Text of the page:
Science & Technology

A navigation start-up is mapping the world to reach unaddressed locations

What3words will also be integrated in the postal system of Mongolia

By Srilakshmi Nambiar
Published: Friday 01 July 2016

The system that identifies a 3m x 3m square, anywhere on the planet by using a unique combination of three words (credit: creative commons)

What3words, a start-up founded in 2013 by Chris Sheldrick, has been adjudged one of the most innovative businesses in the UK as part of the Great Innovation Challenge 2016 by PwC and the GREAT Britain campaign.

It is a universal addressing system that identifies a 3m x 3m square, anywhere on the planet by using a unique combination of just three words. The company divided the world into 57 trillion squares, and labelled them with 40,000 words in the dictionary with an algorithm. The idea is that a series of words is easier to remember than the strings of number that make up GPS coordinates. This app goes beyond traditional postal codes and can be used when offline.

A member of the judging panel said, “The ability of what3words to tackle a big need, to harness technical innovation and combine it by putting language itself at the heart of the delivery mechanism is simple, effective and simply brilliant.”

According to a UN statistics, four billion people in the world live without an address. With what3words, it would be possible to make deliveries in unaddressed locations. The application is particularly useful in developing countries where addressing can be inconsistent.

The system, which is available in 10 languages, has been used by the UN for disaster reporting, by logistics firms, navigation apps like Navmii, travel guides, and non-profits in over 170 countries. Last July, the company deployed its geo-coding system to address India’s electricity shortage and helped in bringing electricity to people living in slums. In Rio, it's also helping tourists find their rentals for Olympic Games.

Mongolia is integrating what3words into its postal network. The country has tent dwellings and large numbers of nomadic and rural people. Several places in Mongolia, including the capital city Ulaanbaatar, lack well-known names, making navigation difficult and street addresses unreliable.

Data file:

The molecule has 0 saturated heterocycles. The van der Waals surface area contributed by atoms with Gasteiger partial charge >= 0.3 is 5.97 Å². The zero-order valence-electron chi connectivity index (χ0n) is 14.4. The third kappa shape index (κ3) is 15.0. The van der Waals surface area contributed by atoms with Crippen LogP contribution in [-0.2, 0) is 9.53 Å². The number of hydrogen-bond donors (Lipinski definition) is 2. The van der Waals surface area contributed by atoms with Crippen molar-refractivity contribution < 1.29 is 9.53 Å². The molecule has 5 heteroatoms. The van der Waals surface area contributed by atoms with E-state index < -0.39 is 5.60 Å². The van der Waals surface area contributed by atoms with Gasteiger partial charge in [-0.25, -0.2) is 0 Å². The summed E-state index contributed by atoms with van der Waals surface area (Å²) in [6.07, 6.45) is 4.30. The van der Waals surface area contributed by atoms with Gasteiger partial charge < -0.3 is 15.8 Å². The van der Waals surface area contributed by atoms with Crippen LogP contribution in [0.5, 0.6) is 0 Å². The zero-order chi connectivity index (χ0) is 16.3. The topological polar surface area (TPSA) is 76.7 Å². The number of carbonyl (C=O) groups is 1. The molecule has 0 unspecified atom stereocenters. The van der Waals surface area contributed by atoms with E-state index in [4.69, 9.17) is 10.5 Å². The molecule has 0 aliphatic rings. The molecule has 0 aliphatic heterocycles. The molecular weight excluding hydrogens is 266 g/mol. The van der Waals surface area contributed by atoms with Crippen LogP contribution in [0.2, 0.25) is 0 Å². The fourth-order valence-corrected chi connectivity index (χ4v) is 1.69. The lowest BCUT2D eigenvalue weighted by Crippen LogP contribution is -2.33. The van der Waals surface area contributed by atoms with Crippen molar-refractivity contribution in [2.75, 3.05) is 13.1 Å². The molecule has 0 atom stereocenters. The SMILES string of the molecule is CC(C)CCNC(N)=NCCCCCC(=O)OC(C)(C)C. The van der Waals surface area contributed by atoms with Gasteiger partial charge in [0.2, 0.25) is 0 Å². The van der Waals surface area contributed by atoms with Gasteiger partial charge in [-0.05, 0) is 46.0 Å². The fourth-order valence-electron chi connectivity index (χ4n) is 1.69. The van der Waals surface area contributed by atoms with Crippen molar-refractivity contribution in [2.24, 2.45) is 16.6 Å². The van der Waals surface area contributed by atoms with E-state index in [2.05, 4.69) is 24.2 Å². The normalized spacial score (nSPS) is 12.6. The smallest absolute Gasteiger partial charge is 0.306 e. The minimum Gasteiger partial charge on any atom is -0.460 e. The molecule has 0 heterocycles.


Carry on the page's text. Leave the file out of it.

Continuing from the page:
“The Mongol Post struggles to fulfill all of their deliveries in the capital city. There are a lot of delayed deliveries or failed deliveries because of the address problem,” fouder of the application Chris Sheldrick says. Today in Mongolia, detailed directions and landmarks are often used in lieu of traditional street addresses; there aren't many options. The company hopes to get the first packages delivered in August. Once equipped with their own address phrase, Mongolians will be able to provide a precise and unambiguous location for any number of uses—navigation, banking and online shopping.

“I have been working at the Mongol Post company for 10 years now,” said Batsaikhan Tsedendamba, the CEO of Mongol Post, in a statement. “During this time, we have been presented with numerous local and international addressing systems and technologies. Of them all, I believe what3words is the most user-friendly and optimal.”

While Sheldrick believes that what3words can be a global tool, the application has limitations. It cannot measure vertical space, so finding addresses in skyscrapers can be challenging. What3words has also faced criticism for using a closed, proprietary system as an open global platform.

What3words provides a free-to-download smartphone app that works with or without a network signal. The system is also available through a website, and can be used by other businesses for a fee.

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